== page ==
Knowing how to manage your freelance income is the first step to successfully running your own business! These tips for tracking money and time will help freelancers of all shapes and sizes.
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Before the tips, a quip:
“Money is better than poverty, if only for financial reasons.” ~ Woody Allen.
Yes, you love working as a freelancer — but let’s face it, you need to make money. And you need to be organized about tracking your time, money, and projects.
Use these tips and tools to keep your income and expenses under control…
4 Ways to Manage Money and Time as a Freelancer
Whether you’re a freelance writer or another kind of online entrepreneur, every penny counts – and you need to count those pennies. It’s essential to keep a handle on your online income. At the end of the tax year, you don’t want to be frantically searching for scraps of paper or wondering why the money in your bank account doesn’t match your earnings forecast!
Managing freelance income isn’t as tricky as it sounds…
Track Your Clients
First of all, you need to keep track of your clients. It’s always useful to have multiple ways to contact them (email, landline, cell phone, Skype) and to have this information at your fingertips. Offline, you can manage this information in MS Outlook or a similar program. Online, the choice is endless. I’ve found Google Contacts a bit limited, but a good option is Gist. It aggregates all your social media contacts, pulls in their latest tweets and news, and allows you to decide which contacts it’s most important to track. Managing freelance income is about being organized in all aspects of your business — not just the money you make.
Track Your Time (because time is freelance income!)
Time is money, so it’s essential to track the time spent working for clients, as well as your time spent doing other things. When you work online as a freelancer, it can sometimes be difficult to separate client research from following up a personal interest – one can easily segue into the other. In addition, to make sure that you’re billing clients correctly and earning the right amount for your efforts, it’s important to know just how long a particular job takes. It’s essential to use a time tracker.
There are many options for time trackers, from paid tools that include invoicing such as Freckle to free tools such as Online Stopwatch. If you want a “set it and forget it” option, try something like RescueTime. It runs in the background and can help you separate productive activities from those that aren’t. There’s also Chrometa, which allows you to allocate tasks as simple as opening certain folders to particular clients. It’s a bit pricey at $19 a month, but it works.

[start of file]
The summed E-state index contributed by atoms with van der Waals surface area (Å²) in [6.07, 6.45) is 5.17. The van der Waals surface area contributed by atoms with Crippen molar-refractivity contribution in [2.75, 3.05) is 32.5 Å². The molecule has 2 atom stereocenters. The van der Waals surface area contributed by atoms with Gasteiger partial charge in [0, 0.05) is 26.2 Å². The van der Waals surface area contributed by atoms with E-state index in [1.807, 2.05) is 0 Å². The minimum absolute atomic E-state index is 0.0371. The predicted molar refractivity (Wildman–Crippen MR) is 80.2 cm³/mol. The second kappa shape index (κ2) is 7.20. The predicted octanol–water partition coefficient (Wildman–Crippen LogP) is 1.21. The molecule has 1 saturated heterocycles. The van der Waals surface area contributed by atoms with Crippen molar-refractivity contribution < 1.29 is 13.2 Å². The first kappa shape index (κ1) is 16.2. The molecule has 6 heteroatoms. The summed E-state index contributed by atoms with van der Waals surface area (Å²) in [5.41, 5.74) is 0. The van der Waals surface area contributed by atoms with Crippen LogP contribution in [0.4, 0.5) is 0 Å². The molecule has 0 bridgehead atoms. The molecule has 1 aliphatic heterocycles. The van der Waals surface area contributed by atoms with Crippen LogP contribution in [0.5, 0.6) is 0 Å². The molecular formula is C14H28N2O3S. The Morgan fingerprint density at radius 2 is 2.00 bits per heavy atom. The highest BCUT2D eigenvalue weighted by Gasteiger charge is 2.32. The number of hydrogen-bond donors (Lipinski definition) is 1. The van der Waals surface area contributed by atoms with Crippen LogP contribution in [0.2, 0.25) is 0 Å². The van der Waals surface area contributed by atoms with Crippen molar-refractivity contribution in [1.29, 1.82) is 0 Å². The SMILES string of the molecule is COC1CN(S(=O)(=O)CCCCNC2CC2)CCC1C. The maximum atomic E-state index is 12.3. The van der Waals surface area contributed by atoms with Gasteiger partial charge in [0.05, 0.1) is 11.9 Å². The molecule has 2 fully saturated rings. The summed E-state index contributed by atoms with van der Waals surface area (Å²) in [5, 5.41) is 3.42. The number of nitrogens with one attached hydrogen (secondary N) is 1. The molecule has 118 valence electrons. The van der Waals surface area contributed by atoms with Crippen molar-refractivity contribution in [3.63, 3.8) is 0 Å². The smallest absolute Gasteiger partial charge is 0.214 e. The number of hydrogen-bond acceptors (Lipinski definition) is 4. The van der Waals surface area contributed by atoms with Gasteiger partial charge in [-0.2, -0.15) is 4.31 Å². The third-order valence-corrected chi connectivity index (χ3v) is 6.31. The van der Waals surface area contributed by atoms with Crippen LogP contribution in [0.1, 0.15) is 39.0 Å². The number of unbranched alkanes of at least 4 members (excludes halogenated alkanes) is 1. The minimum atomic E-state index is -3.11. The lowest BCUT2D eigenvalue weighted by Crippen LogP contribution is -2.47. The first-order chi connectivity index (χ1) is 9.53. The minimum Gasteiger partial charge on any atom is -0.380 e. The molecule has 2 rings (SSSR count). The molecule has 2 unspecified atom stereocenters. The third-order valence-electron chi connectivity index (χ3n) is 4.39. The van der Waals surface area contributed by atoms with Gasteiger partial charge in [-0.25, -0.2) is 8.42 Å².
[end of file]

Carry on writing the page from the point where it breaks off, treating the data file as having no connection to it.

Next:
Manage Your Invoices
As a freelancer, invoicing is the lifeblood of your business (apart from doing the work itself). To make sure that money is in your account – and not your client’s – invoice as soon as a job is finished. Set the payment terms that work for you. It’s helpful to allocate a day each week or month to process invoices – and to chase for payment if that’s necessary. Managing your income may involve asking repeatedly to get paid, unfortunately.
Like time tracking tools, invoicing tools are varied. Some freelance writers generate simple invoices in a word processing or spreadsheet program (see A Freelance Writer’s Invoice for an example), while others prefer invoices that look nicer. There are lots and lots of invoicing tools to help you manage your freelance income. Many freelancers rate FreshBooks, which incorporates accounting functions, but you can also use the free Billing Boss or send invoices from an accounting package such as QuickBooks.
Take Care of Your Taxes
Tax time can be scary for the new freelancer, but if you keep the books properly during the year, there’s nothing to worry about. All you need is the right software, which could be QuickBooks Pro (available in desktop and online versions), FreshBooks, LessAccounting or any of the dozens or accounting applications that exist for desktop and web. Check for services that integrate with each other. Some accounting services work with Shoeboxed.com, which is a great way to keep your receipts safe.
The best way to manage freelance income and keep your finances healthy and under control is to track your clients, time, invoicing, and tax information.
If you’re a chronically disorganized freelancer, you might find this Electronic Filing Cabinet For Dummies helpful.
How do you manage your freelance income? Comments and questions welcome below!
And if you’re not earning enough to actually track your income, read How to Ask for More Money Writing – Tips for Freelance Writers.
Sharon Hurley Hall is a professional web content writer and blogger. She runs Get Paid to Write Online, which offers tips and advice for freelance writers. Follow her on Twitter:@shurleyhall. You can see Sharon’s other Quips and Tips posts here.